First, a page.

Ships were often identified by the colors of their flags. However, there were times when it was acceptable to fly false flag colors to avoid such identification. If, for example, you were approaching an enemy vessel, but not yet engaged in battle, it was considered acceptable. Once the fighting had commenced, however, each ship was obliged to show her true colors.
This is why it’s referred to showing their true colors when we realize someone is not how we’d initially imagined.
Show a leg
In the Royal Navy, the slang term to “show a leg” was typically a wake-up call, which meant whoever was addressed had to show they were at least awake and getting up soon. However, it wasn’t the sailors who were expected to show a leg – their girlfriends were the ones who had to.
When sailors were in port, their girlfriends were allowed to spend the night onboard. They were even allowed an extra 30 minutes in bed after the sailor had gotten up. However, anyone still in the hammock once the sailors were up could be asked to show a leg to ensure that it was the girlfriend and not the sailor who was under the covers.
Pull your finger out
The finger in question with this Royal Navy slang is that of the so-called “powder monkey,” whose job it was to prime the cannon on the ship. To do this, he’d insert a small amount of gunpowder into the ignition hole, which had to be held in place by his finger. When it was time to fire, he would pull it out.
Consequently, the idea of not holding back and getting into action has, by extension, come to mean putting in some sort of effort to achieve a desired result.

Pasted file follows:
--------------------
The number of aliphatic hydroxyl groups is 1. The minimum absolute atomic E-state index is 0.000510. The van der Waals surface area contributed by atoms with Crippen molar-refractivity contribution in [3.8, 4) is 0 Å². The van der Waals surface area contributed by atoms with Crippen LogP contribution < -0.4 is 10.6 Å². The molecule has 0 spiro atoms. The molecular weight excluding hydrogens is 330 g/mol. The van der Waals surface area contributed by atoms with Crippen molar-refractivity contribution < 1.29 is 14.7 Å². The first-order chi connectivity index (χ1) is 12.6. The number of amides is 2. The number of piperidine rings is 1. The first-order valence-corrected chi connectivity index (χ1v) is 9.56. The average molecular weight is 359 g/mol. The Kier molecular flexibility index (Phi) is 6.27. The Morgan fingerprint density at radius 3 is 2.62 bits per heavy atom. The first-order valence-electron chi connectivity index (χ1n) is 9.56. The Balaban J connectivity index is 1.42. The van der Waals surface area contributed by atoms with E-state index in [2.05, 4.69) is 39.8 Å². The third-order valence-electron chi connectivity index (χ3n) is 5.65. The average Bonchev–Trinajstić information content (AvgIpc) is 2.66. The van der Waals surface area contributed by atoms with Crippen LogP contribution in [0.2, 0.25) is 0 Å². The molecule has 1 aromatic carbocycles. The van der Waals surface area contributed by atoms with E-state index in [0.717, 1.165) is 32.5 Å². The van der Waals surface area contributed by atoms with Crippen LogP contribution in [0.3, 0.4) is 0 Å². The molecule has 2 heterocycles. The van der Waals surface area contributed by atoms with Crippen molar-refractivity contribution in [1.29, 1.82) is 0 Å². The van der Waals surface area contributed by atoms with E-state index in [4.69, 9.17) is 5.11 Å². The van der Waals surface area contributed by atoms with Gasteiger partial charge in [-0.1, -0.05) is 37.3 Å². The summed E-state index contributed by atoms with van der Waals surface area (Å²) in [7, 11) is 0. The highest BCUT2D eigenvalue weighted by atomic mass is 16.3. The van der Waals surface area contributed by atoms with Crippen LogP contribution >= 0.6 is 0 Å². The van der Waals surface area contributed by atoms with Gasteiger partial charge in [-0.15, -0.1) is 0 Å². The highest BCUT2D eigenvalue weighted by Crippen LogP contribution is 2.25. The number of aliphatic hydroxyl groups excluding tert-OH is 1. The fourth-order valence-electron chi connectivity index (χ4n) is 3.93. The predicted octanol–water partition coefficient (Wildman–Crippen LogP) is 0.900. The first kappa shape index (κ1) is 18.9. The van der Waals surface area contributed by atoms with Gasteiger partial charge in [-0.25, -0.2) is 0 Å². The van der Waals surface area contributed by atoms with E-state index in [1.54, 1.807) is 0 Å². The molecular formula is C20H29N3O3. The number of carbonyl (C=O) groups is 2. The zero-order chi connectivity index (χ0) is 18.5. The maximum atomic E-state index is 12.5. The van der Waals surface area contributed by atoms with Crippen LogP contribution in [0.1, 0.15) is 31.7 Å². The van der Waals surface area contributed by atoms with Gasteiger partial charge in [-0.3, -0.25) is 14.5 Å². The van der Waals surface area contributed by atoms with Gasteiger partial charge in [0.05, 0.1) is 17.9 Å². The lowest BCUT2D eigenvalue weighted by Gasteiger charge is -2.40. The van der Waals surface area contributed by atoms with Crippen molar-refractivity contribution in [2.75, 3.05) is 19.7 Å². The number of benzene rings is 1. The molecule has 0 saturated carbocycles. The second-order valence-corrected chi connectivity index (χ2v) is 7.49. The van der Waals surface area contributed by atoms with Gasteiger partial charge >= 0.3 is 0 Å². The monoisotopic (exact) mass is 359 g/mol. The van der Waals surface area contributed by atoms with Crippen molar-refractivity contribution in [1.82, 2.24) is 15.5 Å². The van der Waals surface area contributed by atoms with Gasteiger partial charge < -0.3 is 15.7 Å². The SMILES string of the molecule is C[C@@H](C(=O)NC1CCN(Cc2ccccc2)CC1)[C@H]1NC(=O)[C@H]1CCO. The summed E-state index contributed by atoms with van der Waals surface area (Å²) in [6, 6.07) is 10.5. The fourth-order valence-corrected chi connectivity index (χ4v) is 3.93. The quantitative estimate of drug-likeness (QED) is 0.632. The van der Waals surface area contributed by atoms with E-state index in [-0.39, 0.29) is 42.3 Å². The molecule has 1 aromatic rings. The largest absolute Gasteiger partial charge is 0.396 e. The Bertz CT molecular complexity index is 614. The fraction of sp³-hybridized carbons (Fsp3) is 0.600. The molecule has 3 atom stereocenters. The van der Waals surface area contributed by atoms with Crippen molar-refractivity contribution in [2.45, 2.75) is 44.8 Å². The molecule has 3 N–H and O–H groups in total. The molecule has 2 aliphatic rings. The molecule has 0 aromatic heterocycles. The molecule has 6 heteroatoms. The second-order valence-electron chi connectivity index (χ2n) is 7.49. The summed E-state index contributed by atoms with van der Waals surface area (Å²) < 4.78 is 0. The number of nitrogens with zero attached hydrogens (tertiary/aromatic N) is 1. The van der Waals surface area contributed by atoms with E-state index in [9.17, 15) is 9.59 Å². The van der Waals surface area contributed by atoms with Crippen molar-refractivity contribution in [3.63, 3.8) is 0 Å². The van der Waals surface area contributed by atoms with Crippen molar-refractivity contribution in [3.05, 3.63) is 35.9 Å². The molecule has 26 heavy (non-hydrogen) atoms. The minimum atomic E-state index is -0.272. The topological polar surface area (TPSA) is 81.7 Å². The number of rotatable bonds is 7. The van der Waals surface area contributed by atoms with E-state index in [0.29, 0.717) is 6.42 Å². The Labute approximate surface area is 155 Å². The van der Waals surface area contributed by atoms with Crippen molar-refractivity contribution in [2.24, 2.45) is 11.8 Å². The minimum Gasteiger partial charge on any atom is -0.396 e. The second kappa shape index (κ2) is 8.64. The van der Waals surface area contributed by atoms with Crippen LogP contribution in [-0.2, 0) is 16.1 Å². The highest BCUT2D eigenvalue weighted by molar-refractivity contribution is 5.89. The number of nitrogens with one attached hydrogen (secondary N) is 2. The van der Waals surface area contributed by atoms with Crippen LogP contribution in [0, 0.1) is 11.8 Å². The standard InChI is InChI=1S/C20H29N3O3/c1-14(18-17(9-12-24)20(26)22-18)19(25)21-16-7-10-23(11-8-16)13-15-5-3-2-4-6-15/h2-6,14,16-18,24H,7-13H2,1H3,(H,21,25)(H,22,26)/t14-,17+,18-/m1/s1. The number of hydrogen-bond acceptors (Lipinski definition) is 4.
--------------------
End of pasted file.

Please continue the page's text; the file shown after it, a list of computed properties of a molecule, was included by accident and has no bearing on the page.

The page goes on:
Why do we talk of about a square meal when most of us eat from a round plate? Well, it’s because sailors used to have their meals served on a square tray. This may have been for the convenience of easy stacking and storing when space was limited. The meal served on the tray was the main one of the day, which is why a square meal today is a substantial one.
Of course, with so many restaurants now serving food on boards and other implements, you could say that the Royal Navy was ahead of its time, in terms of its culinary presentation and slang.
If you ever wake up feeling a bit groggy, it’s probably not because you have been drinking “grog.” Grog was sailors’ rum, which, at 57 percent proof, is stronger than the standard 40 percent we drink today. It was diluted one part rum to two parts water, and this task was overseen by Adm. Edward Vernon, who always wore a coat of grogram – a coarse mixture of silk and wool. This earned him the nickname “Old Grog,” so “grog” was the term given to the diluted rum.
Sailors who overindulged inevitably felt rather groggy the following day.
On the fiddle
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The final Royal Navy slang phrase on our list is “on the fiddle.” While it implies cheating or fraud, it also comes from sailors’ meal times. Food supplies had to be rationed strictly, to ensure there was enough to last the journey. As a result, the plates had a small lip around the edge known as the “fiddle” to mark how high they should be filled. Any sailor who overfilled his plate was said to be “on the fiddle,” which was, in fact, a punishable offense.